Elmwood Arts Festival



Elmwood Avenue hosted its annual festival for the arts last weekend, featuring an array of western New York artisans, musicians and dancers in a creative setting for local residents and families.

Booths filled with paintings, carvings, photographs, jewelry, pottery and other forms of art lined the avenue while music from local bands and singers entertained pedestrians. With the goal of enticing a crowd that included people of all ages, this year's festival even included a children's interactive art and crafts center, "Kidfest."

This area of the festival included story telling by local performers, dancing, juggling and magic shows. In order to promote creativity, kids had the opportunity to paint hats, make personalized jewelry, and even help decorate a 90-foot "Magic Fish," which was featured in a parade on Saturday.

Along with fair, clear weather, the fun of the celebration drew families and art lovers throughout the weekend. The festival aimed to attract participants and spectators alike to a friendly atmosphere, which benefited both the artists involved, and the surrounding community.

As the festival's general theme focused on local waterways, a 'rolling river" parade took place on Sunday. While the parade is an annual event, this year's included a massive, manned float shaped like a river.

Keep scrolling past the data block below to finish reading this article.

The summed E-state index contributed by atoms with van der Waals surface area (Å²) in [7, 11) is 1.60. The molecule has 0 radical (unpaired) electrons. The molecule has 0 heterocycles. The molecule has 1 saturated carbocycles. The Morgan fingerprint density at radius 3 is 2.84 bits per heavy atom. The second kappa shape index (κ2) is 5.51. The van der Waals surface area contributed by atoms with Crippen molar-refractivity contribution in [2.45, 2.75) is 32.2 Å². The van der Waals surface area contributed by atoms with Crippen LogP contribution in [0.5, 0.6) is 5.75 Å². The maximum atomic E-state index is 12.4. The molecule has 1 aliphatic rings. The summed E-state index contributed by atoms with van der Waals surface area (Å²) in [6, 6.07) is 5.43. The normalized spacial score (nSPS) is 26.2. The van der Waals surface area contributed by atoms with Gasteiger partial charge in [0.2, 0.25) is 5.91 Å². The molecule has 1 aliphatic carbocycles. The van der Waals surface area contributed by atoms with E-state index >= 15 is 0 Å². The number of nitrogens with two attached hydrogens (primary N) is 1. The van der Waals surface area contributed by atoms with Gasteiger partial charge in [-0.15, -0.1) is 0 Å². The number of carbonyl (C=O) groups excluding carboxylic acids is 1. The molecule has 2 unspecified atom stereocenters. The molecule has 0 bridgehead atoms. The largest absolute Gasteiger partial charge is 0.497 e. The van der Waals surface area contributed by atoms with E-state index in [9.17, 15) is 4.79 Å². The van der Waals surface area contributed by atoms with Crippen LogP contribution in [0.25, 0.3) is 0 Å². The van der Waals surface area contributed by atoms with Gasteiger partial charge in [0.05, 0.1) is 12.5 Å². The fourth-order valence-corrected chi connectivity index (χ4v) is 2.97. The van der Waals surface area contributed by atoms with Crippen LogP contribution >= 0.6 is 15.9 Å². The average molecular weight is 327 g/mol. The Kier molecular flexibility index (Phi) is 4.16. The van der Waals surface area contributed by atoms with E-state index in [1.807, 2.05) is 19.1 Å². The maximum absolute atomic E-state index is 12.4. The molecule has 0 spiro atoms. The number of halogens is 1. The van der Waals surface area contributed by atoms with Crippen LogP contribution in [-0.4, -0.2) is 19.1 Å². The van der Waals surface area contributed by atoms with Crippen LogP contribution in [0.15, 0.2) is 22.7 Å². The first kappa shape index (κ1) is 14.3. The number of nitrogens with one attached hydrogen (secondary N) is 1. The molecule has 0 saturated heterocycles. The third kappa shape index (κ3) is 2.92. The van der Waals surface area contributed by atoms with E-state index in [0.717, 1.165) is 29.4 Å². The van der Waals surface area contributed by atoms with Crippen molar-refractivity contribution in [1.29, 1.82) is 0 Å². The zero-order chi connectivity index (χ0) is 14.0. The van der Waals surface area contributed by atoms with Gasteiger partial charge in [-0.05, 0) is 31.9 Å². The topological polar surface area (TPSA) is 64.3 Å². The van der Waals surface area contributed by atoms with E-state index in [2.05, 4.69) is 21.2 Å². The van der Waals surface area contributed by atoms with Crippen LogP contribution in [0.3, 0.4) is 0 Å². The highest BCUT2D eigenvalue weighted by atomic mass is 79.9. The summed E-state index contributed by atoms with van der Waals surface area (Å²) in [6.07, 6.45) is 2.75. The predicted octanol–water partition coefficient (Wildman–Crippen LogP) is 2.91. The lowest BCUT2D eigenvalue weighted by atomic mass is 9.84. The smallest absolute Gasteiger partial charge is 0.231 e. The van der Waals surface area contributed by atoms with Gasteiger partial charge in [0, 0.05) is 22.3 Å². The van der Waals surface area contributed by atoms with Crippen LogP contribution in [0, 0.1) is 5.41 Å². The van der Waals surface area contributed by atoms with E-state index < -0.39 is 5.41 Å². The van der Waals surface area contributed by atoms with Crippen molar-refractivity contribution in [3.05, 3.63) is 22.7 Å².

For artists, the festival was also an opportunity to share new and unseen art techniques with peers. In a color photograph of a forest, David Reade, a festival photographer, captured the sun illuminating the fog slipping through a forest in the morning. His work took advantage of timing and precision in order to capture perfect moments in nature.

The artists represented the local and semi-national art community, and included sculptors, glassmakers, luthiers, toy makers and woodworkers along with traditional painters and visual artists.

Jody Zielim, a painter, was pleased with the turnout, as well as the festival's overall atmosphere. She commented particularly on how the integration of different forms of art, such as music and visual works, added to the experience for her as an artist.

Break-dancers, clowns and magicians were also present, along with a wide assortment of other street performers supplementing the scheduled entertainment events. As music poured down the avenue while attendees surveyed the artwork, dancers representing ballet, jazz, and cultural forms of dance entertained the crowd.

The festival, however, was not only a banquet for the eyes and ears, as food of all varieties fed hungry spectators. At the festival's caf?(c), local restaurants catered the event, and a wine tasting booth was open on Saturday.

Bill Fiden, a resident of Buffalo, came with friends to the show in order to peruse the local scenic photography and to admire the fine craftsmanship from the artists.

"This is exactly what we want for our community," commented Fiden on the festival's benefit to Buffalo.

Many volunteers and sponsors participated in making the event possible, although especially outstanding from the large list of supporters were Buffalo's own Ani DiFranco and her local record label, Righteous Babe Records, who both helped finance the event.